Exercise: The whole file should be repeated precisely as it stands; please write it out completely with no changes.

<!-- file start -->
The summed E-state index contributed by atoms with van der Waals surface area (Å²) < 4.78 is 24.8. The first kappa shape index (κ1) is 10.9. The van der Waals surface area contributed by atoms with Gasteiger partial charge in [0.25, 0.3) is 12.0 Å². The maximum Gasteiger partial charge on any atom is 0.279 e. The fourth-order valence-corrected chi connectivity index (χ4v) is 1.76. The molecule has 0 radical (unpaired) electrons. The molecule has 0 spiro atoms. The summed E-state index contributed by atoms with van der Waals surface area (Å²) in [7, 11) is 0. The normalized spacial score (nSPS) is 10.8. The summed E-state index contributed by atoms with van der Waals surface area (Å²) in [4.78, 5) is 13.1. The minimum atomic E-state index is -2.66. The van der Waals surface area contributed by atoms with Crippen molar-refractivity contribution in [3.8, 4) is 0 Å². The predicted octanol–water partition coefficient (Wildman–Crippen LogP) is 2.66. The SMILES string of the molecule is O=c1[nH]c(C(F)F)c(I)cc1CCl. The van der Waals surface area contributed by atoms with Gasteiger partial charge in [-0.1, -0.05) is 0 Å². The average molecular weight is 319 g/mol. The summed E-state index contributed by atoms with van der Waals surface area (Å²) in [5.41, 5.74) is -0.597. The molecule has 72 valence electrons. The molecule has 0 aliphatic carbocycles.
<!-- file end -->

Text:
The summed E-state index contributed by atoms with van der Waals surface area (Å²) < 4.78 is 24.8. The first kappa shape index (κ1) is 10.9. The van der Waals surface area contributed by atoms with Gasteiger partial charge in [0.25, 0.3) is 12.0 Å². The maximum Gasteiger partial charge on any atom is 0.279 e. The fourth-order valence-corrected chi connectivity index (χ4v) is 1.76. The molecule has 0 radical (unpaired) electrons. The molecule has 0 spiro atoms. The summed E-state index contributed by atoms with van der Waals surface area (Å²) in [7, 11) is 0. The normalized spacial score (nSPS) is 10.8. The summed E-state index contributed by atoms with van der Waals surface area (Å²) in [4.78, 5) is 13.1. The minimum atomic E-state index is -2.66. The van der Waals surface area contributed by atoms with Crippen molar-refractivity contribution in [3.8, 4) is 0 Å². The predicted octanol–water partition coefficient (Wildman–Crippen LogP) is 2.66. The SMILES string of the molecule is O=c1[nH]c(C(F)F)c(I)cc1CCl. The van der Waals surface area contributed by atoms with Gasteiger partial charge in [-0.1, -0.05) is 0 Å². The average molecular weight is 319 g/mol. The summed E-state index contributed by atoms with van der Waals surface area (Å²) in [5.41, 5.74) is -0.597. The molecule has 72 valence electrons. The molecule has 0 aliphatic carbocycles.